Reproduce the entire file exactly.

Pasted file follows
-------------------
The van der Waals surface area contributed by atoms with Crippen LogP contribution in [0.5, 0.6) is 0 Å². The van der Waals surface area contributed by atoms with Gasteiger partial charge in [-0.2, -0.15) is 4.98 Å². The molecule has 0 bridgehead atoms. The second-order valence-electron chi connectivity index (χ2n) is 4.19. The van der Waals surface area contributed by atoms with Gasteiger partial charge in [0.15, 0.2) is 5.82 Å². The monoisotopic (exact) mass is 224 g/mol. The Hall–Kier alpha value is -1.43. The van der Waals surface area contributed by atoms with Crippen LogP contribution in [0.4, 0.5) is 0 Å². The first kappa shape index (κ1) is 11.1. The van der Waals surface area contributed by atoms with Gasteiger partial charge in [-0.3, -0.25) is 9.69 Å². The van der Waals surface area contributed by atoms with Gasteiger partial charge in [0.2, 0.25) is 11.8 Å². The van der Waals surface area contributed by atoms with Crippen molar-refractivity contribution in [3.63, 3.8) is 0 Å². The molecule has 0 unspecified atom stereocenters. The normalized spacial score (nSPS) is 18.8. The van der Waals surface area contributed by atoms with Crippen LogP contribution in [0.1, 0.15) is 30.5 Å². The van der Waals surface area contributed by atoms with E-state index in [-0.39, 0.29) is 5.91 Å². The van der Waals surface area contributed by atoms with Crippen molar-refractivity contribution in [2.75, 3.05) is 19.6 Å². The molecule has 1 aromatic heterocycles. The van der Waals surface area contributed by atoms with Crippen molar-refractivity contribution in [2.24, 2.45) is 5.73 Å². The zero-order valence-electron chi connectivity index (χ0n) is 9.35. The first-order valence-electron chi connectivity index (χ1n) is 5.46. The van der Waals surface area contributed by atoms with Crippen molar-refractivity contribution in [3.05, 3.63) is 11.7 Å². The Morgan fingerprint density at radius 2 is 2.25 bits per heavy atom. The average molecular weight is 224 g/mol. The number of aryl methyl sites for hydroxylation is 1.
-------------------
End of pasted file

The van der Waals surface area contributed by atoms with Crippen LogP contribution in [0.5, 0.6) is 0 Å². The van der Waals surface area contributed by atoms with Gasteiger partial charge in [-0.2, -0.15) is 4.98 Å². The molecule has 0 bridgehead atoms. The second-order valence-electron chi connectivity index (χ2n) is 4.19. The van der Waals surface area contributed by atoms with Gasteiger partial charge in [0.15, 0.2) is 5.82 Å². The monoisotopic (exact) mass is 224 g/mol. The Hall–Kier alpha value is -1.43. The van der Waals surface area contributed by atoms with Crippen LogP contribution in [0.4, 0.5) is 0 Å². The first kappa shape index (κ1) is 11.1. The van der Waals surface area contributed by atoms with Gasteiger partial charge in [-0.3, -0.25) is 9.69 Å². The van der Waals surface area contributed by atoms with Gasteiger partial charge in [0.2, 0.25) is 11.8 Å². The van der Waals surface area contributed by atoms with Crippen molar-refractivity contribution in [3.63, 3.8) is 0 Å². The molecule has 0 unspecified atom stereocenters. The normalized spacial score (nSPS) is 18.8. The van der Waals surface area contributed by atoms with Crippen LogP contribution in [0.1, 0.15) is 30.5 Å². The van der Waals surface area contributed by atoms with E-state index in [-0.39, 0.29) is 5.91 Å². The van der Waals surface area contributed by atoms with Crippen molar-refractivity contribution in [2.75, 3.05) is 19.6 Å². The molecule has 1 aromatic heterocycles. The van der Waals surface area contributed by atoms with Crippen molar-refractivity contribution in [2.24, 2.45) is 5.73 Å². The zero-order valence-electron chi connectivity index (χ0n) is 9.35. The first-order valence-electron chi connectivity index (χ1n) is 5.46. The van der Waals surface area contributed by atoms with Crippen molar-refractivity contribution in [3.05, 3.63) is 11.7 Å². The Morgan fingerprint density at radius 2 is 2.25 bits per heavy atom. The average molecular weight is 224 g/mol. The number of aryl methyl sites for hydroxylation is 1.